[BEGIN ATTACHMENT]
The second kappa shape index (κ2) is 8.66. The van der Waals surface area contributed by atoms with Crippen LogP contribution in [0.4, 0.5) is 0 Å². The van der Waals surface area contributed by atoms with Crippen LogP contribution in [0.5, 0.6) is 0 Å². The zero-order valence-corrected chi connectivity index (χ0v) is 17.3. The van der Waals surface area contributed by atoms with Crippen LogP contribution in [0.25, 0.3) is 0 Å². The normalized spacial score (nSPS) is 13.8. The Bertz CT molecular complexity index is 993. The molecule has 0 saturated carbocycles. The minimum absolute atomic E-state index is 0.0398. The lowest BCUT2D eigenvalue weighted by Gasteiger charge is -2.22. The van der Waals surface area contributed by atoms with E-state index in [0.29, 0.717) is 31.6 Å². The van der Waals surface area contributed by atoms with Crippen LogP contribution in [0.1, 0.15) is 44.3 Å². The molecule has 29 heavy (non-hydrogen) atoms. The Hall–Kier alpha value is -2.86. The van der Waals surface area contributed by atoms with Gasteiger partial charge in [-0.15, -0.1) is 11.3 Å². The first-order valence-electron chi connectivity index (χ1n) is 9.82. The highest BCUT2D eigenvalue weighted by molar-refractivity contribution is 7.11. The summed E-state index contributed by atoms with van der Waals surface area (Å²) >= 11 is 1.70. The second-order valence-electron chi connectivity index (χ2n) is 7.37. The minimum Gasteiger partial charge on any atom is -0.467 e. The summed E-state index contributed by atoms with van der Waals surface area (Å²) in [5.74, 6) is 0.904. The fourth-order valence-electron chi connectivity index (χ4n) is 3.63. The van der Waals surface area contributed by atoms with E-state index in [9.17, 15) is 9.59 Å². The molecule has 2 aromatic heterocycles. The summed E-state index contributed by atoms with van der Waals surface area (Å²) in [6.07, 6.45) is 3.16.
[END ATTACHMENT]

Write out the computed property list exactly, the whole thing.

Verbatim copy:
The second kappa shape index (κ2) is 8.66. The van der Waals surface area contributed by atoms with Crippen LogP contribution in [0.4, 0.5) is 0 Å². The van der Waals surface area contributed by atoms with Crippen LogP contribution in [0.5, 0.6) is 0 Å². The zero-order valence-corrected chi connectivity index (χ0v) is 17.3. The van der Waals surface area contributed by atoms with Crippen LogP contribution in [0.25, 0.3) is 0 Å². The normalized spacial score (nSPS) is 13.8. The Bertz CT molecular complexity index is 993. The molecule has 0 saturated carbocycles. The minimum absolute atomic E-state index is 0.0398. The lowest BCUT2D eigenvalue weighted by Gasteiger charge is -2.22. The van der Waals surface area contributed by atoms with E-state index in [0.29, 0.717) is 31.6 Å². The van der Waals surface area contributed by atoms with Crippen LogP contribution in [0.1, 0.15) is 44.3 Å². The molecule has 29 heavy (non-hydrogen) atoms. The Hall–Kier alpha value is -2.86. The van der Waals surface area contributed by atoms with Gasteiger partial charge in [-0.15, -0.1) is 11.3 Å². The first-order valence-electron chi connectivity index (χ1n) is 9.82. The highest BCUT2D eigenvalue weighted by molar-refractivity contribution is 7.11. The summed E-state index contributed by atoms with van der Waals surface area (Å²) >= 11 is 1.70. The second-order valence-electron chi connectivity index (χ2n) is 7.37. The minimum Gasteiger partial charge on any atom is -0.467 e. The summed E-state index contributed by atoms with van der Waals surface area (Å²) in [5.74, 6) is 0.904. The fourth-order valence-electron chi connectivity index (χ4n) is 3.63. The van der Waals surface area contributed by atoms with E-state index in [9.17, 15) is 9.59 Å². The molecule has 2 aromatic heterocycles. The summed E-state index contributed by atoms with van der Waals surface area (Å²) in [6.07, 6.45) is 3.16.